And you show that the same way you show any emotion: through comparisons, thoughts, actions, etc. For example:

Sister Victoria was a dark-skinned woman in her forties. She sat cross-legged on her own cushion, wearing the same white robe all the monks wore. Her hair was black as the shadows, curled at her shoulders.

What Hagai noticed most was her eyes. They were alluring in a way that made Hagai uncomfortable, only because she was over twice his age. He shuddered.

"Ten years ago, men would dance naked in the streets just so I'd smile at them. Now," she smiled, "they shudder."
There are all kinds of features here, but we don't really know Victoria is beautiful until the 2nd paragraph.

A red-haired girl in a white robe stood over Hagai. She wasn't much older than Hagai, though she was far prettier. She watched him patiently, her hands clasped beneath large sleeves, a polite smile on pink lips.
 Hagai straightened, scratching his head. "Uh, hi."
This one comes right out and says she's pretty (which is fine too, sometimes), though it doesn't say much about how Hagai feels about her, except that he's a little uncomfortable. Either way, that has nothing to do with her features.

"You're a pirate?" Sam asked her.

"Oy, ain't you the nummer." Then before he could blink, she was in his face with a blade under his chin. "Aye, I'm a pirate. Now give me a reason to cut you."
Bottomless eyes were cents away from Sam's. The smell of garlic and vanilla filled his head. He didn't want her to cut him, didn't want her to back off either.
This one hardly has any features at all (seriously, what does "bottomless eyes" even mean?), but there's no question what Sam thinks of her.

Anyone got any more tips for me?

(And before you go saying, "How can you say you suck! Those are great!" Let me remind you that these passages are the result of gobs and scads of revisions. Whatever good you think you see in them is the result of many fabulous beta readers.)

(Maybe one of these days I'll show you what these scenes used to look like.)

What Are Your 5 Worst Movies?

Disclaimer the First, when I say worst movies, I don't mean B-movies or movies that are so bad they're good. For example: Army of Darkness, B-movie that revels in its B-ness. Surf Ninjas, so bad it's hilarious (my family still watches it). My "worst movies," on the other hand, are those I would rather didn't exist.

Disclaimer the Second, I can only talk about movies I've seen. There are a lot of movies I've heard are bad, but if I haven't seen them, I can't rank them. I guess my life is richer for that?

Disclaimer the Third, this is just my opinion. Get over it.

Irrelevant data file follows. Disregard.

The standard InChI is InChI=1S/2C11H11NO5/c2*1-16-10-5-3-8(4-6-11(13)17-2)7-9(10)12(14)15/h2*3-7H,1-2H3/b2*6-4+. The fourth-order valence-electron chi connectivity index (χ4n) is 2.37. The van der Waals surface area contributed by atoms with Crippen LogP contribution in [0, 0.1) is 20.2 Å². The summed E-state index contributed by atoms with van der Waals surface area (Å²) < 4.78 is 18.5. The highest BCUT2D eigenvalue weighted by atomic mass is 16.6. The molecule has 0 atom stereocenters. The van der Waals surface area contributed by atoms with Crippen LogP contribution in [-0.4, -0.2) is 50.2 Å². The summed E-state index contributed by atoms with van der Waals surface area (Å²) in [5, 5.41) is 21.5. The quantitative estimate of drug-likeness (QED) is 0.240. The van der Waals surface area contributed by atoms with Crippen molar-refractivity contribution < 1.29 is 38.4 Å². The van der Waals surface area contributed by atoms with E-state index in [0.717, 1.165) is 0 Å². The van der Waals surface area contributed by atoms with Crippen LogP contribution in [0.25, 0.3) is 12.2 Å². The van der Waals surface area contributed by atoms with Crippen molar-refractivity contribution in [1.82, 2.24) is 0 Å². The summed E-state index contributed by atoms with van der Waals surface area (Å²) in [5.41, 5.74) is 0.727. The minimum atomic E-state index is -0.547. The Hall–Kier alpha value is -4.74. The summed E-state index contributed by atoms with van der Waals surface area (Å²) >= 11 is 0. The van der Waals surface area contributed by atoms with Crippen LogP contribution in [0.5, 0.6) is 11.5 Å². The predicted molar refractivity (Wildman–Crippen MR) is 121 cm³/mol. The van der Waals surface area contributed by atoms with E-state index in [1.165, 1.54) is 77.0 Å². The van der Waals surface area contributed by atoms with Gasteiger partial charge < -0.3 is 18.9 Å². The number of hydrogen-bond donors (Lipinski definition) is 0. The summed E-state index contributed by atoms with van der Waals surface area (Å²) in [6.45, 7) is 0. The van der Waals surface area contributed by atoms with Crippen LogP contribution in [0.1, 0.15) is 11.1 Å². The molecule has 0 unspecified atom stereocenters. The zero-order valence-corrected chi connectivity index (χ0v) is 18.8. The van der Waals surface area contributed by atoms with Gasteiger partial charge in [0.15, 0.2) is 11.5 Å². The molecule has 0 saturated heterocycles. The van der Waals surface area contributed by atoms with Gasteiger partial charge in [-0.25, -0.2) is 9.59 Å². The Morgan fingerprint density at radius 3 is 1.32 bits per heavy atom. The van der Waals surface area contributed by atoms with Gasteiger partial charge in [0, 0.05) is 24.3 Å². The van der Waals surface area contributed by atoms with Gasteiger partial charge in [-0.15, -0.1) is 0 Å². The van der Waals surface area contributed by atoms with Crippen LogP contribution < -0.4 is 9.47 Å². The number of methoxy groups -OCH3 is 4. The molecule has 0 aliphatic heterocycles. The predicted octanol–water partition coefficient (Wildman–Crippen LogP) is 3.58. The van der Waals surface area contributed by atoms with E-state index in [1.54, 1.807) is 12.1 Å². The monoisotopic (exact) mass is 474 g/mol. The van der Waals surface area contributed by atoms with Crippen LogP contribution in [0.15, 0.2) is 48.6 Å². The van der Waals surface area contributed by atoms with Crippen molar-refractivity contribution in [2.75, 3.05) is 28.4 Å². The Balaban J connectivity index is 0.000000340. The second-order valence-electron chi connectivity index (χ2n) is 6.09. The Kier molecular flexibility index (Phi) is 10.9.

#5) Dungeons & Dragons

I don't remember much about this movie (which already says something), but I do remember thinking the story was confusing, the acting was weird, and Beholders -- one of the most terrifying creatures in the D&D world -- were leashed and used like watchdogs. Lame.

#4) On Deadly Ground

With the exception of Under Siege, I am not a fan of Steven Seagal. He's his own Mary Sue. In On Deadly Ground, in particular, he never takes a single hit or is in danger of losing at any time. He's awesome in a pretentious, cocky way (so: not awesome). Combine that with an Eskimo peyote trip, a super-preachy message, and the fact that he "saves" the environment by blowing up an oil rig, and you can see why this made my list.

#3) Battlefield: Earth

I like John Travolta, and I really wanted to like this. But the costumes were weird, the acting ridiculous, and the plot filled with more holes than my socks (the cavemen beat the world-dominating aliens with Harrier jets, that they found lying around in a base and learned to fly in a week).

#2) Avatar: The Last Airbender

It's really hard for me to judge this apart from the series. I know that's unfair to the movie, but then the movie was unfair to me, so I guess we're even. I've talked about what's wrong with this movie before. Now let's never speak of it again.

#1) Highlander II: The Quickening

This movie is so bad it actually makes its prequel (which I liked) worse by its very existence. It took a decent premise (there are immortals who wander the Earth trying to kill each other) and destroyed it (the immortals are alien exiles from another planet; the winner gets to choose whether to live their life out on Earth or return to "Zeist"). Then they punched holes in the plot they just revealed (the winner already chose to live out his life on Earth, but the ruler of Zeist was scared of him still so he sent people to kill him) and invalidated their already laughable premise (the winner kills those sent after him and . . . becomes immortal again?).

As if that weren't enough, they inexplicably brought back Sean Connery's character. That should be okay (it is Sean Connery), but they brought him back and then killed him again for no reason. (Which, by the way, is also something we've talked about).

All right, your turn. What are some of the worst movies you've ever seen?